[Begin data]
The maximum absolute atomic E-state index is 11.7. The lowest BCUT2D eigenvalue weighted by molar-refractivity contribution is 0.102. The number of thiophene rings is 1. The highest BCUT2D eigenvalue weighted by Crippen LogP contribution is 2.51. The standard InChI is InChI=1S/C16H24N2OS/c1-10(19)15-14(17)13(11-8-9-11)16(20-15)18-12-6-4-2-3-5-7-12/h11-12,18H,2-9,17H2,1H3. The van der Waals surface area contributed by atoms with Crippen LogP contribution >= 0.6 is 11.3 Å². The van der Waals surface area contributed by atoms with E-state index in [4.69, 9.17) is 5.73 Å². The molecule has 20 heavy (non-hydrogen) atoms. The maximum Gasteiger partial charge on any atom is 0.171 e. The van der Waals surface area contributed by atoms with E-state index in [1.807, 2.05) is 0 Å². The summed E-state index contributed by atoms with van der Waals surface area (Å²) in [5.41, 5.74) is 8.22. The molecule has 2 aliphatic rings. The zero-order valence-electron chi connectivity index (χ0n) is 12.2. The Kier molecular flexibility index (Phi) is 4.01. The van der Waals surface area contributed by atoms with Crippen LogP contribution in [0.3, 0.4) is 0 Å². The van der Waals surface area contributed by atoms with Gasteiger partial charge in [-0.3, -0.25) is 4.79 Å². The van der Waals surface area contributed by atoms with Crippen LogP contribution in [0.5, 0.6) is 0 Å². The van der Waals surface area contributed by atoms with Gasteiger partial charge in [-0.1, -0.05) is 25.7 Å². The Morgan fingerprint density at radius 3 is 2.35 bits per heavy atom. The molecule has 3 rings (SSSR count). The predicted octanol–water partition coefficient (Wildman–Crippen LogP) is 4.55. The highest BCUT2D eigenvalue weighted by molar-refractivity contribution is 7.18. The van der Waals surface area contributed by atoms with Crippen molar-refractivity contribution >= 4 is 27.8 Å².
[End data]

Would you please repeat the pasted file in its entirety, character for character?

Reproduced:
The maximum absolute atomic E-state index is 11.7. The lowest BCUT2D eigenvalue weighted by molar-refractivity contribution is 0.102. The number of thiophene rings is 1. The highest BCUT2D eigenvalue weighted by Crippen LogP contribution is 2.51. The standard InChI is InChI=1S/C16H24N2OS/c1-10(19)15-14(17)13(11-8-9-11)16(20-15)18-12-6-4-2-3-5-7-12/h11-12,18H,2-9,17H2,1H3. The van der Waals surface area contributed by atoms with Crippen LogP contribution >= 0.6 is 11.3 Å². The van der Waals surface area contributed by atoms with E-state index in [4.69, 9.17) is 5.73 Å². The molecule has 20 heavy (non-hydrogen) atoms. The maximum Gasteiger partial charge on any atom is 0.171 e. The van der Waals surface area contributed by atoms with E-state index in [1.807, 2.05) is 0 Å². The summed E-state index contributed by atoms with van der Waals surface area (Å²) in [5.41, 5.74) is 8.22. The molecule has 2 aliphatic rings. The zero-order valence-electron chi connectivity index (χ0n) is 12.2. The Kier molecular flexibility index (Phi) is 4.01. The van der Waals surface area contributed by atoms with Crippen LogP contribution in [0.3, 0.4) is 0 Å². The van der Waals surface area contributed by atoms with Gasteiger partial charge in [-0.3, -0.25) is 4.79 Å². The van der Waals surface area contributed by atoms with Crippen LogP contribution in [0.5, 0.6) is 0 Å². The van der Waals surface area contributed by atoms with Gasteiger partial charge in [-0.1, -0.05) is 25.7 Å². The Morgan fingerprint density at radius 3 is 2.35 bits per heavy atom. The molecule has 3 rings (SSSR count). The predicted octanol–water partition coefficient (Wildman–Crippen LogP) is 4.55. The highest BCUT2D eigenvalue weighted by molar-refractivity contribution is 7.18. The van der Waals surface area contributed by atoms with Crippen molar-refractivity contribution >= 4 is 27.8 Å².